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Tawi Tawi part 2 - Philippines Travel Guide

Unfortunately that means few people will stand on the midden-strewn floor of Bolobok Cave in Sanga-Sanga Island and conjure up images of some of the earliest Filipinos carving the oldest shell tools in Southeast Asia from the giant clam about 9,000 years ago. What became of them is a mystery, for the ancestors of today’s Tawi-Tawians came to their new home a mere 1,000 years ago. The closest most people will get to the mysteries of Bolobok will be a visit to the National Museum where the best examples of their work are on display.

Not many will trace the footsteps of the first Arab missionaries who came to spread Islam 200 years before the Spaniards arrived. Four pillars of the first mosque built in the country still stand at Bohe Indangan on Simunul Island. To honor its builder, Sheik Karimul Makhdum, a shrine has been built around his tomb in Tandubanak on the island of Sibutu. That milestone in Philippine cultural history was recognized by the National Historical Institute when it declared both as historical sites.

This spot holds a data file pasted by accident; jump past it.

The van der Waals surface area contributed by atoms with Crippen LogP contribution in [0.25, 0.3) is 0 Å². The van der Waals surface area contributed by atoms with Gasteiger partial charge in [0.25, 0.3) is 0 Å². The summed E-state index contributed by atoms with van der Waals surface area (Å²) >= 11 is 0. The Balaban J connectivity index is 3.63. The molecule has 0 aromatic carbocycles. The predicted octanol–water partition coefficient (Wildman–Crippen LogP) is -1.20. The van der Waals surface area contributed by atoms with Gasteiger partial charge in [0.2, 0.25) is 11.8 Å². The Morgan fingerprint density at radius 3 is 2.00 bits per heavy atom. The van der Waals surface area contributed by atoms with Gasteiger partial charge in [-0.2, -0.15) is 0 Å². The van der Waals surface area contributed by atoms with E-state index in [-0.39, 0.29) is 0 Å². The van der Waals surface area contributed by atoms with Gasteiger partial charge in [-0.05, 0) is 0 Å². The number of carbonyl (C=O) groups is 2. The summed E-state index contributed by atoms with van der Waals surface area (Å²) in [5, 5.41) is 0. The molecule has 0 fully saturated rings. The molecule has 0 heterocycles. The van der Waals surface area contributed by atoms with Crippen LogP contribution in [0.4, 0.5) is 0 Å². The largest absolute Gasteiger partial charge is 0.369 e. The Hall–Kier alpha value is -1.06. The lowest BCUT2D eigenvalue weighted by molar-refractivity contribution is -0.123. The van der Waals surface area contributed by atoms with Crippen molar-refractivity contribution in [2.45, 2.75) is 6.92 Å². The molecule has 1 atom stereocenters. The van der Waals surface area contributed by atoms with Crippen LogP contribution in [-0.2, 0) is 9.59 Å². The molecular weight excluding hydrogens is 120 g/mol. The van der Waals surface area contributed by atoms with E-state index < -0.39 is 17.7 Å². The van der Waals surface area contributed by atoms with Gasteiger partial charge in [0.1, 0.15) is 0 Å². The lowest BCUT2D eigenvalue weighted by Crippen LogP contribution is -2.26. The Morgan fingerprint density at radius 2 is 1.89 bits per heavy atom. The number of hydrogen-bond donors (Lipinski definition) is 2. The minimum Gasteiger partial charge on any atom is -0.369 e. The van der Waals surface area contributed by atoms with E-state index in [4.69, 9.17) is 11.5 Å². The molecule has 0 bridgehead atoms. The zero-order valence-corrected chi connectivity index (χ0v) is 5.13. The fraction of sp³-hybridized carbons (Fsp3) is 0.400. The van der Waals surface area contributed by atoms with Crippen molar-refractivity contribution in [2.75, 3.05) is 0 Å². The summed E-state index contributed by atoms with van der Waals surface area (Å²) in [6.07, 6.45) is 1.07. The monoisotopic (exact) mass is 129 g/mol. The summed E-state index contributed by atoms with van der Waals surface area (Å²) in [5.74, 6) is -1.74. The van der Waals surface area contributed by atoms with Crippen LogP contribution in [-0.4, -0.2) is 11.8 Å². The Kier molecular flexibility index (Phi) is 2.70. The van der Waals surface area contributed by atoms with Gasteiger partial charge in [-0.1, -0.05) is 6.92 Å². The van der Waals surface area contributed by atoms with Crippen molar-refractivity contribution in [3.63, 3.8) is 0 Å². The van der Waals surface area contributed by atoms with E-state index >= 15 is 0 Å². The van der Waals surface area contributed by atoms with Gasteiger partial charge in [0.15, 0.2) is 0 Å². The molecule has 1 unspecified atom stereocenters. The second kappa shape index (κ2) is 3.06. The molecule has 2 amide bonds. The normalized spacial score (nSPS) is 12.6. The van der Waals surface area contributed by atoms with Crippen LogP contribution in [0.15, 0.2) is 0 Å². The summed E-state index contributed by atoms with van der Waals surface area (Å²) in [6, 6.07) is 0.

Perhaps if there is one reason outsiders venture to Tawi-Tawi it is to help protect the endangered marine turtles. Having been identified as some of only 16 sites turtles go to nest, the islands of Baguan, Taganak and Bancauan are at the center of international efforts to save these endangered animals. Thus far, other species that are endemic not just to the province, but to specific islands do not elicit as much interest despite the fact that animals such as ashy tailored bird of Mapun, a flower pecker on Sibutu as well as a flock of other birds that are found on no other place on this earth.

Such a wealth of fauna was made possible when the coral reefs that extend all the way to Malaysia served as land bridges through which man and animals made their way into the Philippines. Today, these reefs are home to seaweed farmers who live in houses on stilts and produce over 80% of the carageenan the country exports. These reefs on the fringes of Tubbataha also hold such a wealth of marine life. Its waters attract commercial fishing vessels from as far away as Taiwan, Manila and Navotas. Apparently, the economic benefits far outweigh any misgivings they may have about their security. To that extent many people in Luzon probably get a taste of Tawi-Tawi without even knowing it.

In the same manner, it is ironic that in the information age there is much that is not known about Tawi-Tawi. As it has for much of its history, the province has lived up to its name as a place “far, far away” . . . away from the mainstream of Philippine socio-economic life, away from the Filipino consciousness . . .until the gem that it is is discovered.

 

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